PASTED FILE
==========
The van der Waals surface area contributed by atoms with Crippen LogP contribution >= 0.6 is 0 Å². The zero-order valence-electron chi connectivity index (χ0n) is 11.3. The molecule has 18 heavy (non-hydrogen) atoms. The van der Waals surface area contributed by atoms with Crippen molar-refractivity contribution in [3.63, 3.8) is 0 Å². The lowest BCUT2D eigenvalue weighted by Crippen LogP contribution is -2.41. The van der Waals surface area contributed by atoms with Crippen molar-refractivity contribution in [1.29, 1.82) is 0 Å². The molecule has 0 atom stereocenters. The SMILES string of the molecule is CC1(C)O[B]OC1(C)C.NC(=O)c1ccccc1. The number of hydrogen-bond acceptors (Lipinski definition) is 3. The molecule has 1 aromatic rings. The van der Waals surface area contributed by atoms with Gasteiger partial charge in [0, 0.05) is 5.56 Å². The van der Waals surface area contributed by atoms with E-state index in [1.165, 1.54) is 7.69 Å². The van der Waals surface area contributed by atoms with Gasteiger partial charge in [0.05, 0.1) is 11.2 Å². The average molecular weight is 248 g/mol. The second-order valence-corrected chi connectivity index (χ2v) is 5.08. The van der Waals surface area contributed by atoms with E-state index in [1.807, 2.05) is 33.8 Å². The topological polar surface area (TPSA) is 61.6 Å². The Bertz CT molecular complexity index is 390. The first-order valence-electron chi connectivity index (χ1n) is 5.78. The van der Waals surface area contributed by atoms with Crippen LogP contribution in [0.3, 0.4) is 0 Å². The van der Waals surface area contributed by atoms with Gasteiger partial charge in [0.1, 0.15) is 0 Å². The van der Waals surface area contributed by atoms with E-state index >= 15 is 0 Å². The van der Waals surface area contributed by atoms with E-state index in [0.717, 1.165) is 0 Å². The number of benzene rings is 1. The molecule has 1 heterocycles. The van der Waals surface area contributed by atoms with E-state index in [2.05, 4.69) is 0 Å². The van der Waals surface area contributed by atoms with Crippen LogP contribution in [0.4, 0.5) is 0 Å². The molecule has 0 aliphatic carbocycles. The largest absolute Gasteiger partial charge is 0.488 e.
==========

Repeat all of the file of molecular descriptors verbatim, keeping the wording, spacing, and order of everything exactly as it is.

The van der Waals surface area contributed by atoms with Crippen LogP contribution >= 0.6 is 0 Å². The zero-order valence-electron chi connectivity index (χ0n) is 11.3. The molecule has 18 heavy (non-hydrogen) atoms. The van der Waals surface area contributed by atoms with Crippen molar-refractivity contribution in [3.63, 3.8) is 0 Å². The lowest BCUT2D eigenvalue weighted by Crippen LogP contribution is -2.41. The van der Waals surface area contributed by atoms with Crippen molar-refractivity contribution in [1.29, 1.82) is 0 Å². The molecule has 0 atom stereocenters. The SMILES string of the molecule is CC1(C)O[B]OC1(C)C.NC(=O)c1ccccc1. The number of hydrogen-bond acceptors (Lipinski definition) is 3. The molecule has 1 aromatic rings. The van der Waals surface area contributed by atoms with Gasteiger partial charge in [0, 0.05) is 5.56 Å². The van der Waals surface area contributed by atoms with E-state index in [1.165, 1.54) is 7.69 Å². The van der Waals surface area contributed by atoms with Gasteiger partial charge in [0.05, 0.1) is 11.2 Å². The average molecular weight is 248 g/mol. The second-order valence-corrected chi connectivity index (χ2v) is 5.08. The van der Waals surface area contributed by atoms with E-state index in [1.807, 2.05) is 33.8 Å². The topological polar surface area (TPSA) is 61.6 Å². The Bertz CT molecular complexity index is 390. The first-order valence-electron chi connectivity index (χ1n) is 5.78. The van der Waals surface area contributed by atoms with Crippen LogP contribution in [0.3, 0.4) is 0 Å². The van der Waals surface area contributed by atoms with Gasteiger partial charge in [0.1, 0.15) is 0 Å². The van der Waals surface area contributed by atoms with E-state index >= 15 is 0 Å². The van der Waals surface area contributed by atoms with E-state index in [0.717, 1.165) is 0 Å². The number of benzene rings is 1. The molecule has 1 heterocycles. The van der Waals surface area contributed by atoms with E-state index in [2.05, 4.69) is 0 Å². The van der Waals surface area contributed by atoms with Crippen LogP contribution in [0.4, 0.5) is 0 Å². The molecule has 0 aliphatic carbocycles. The largest absolute Gasteiger partial charge is 0.488 e.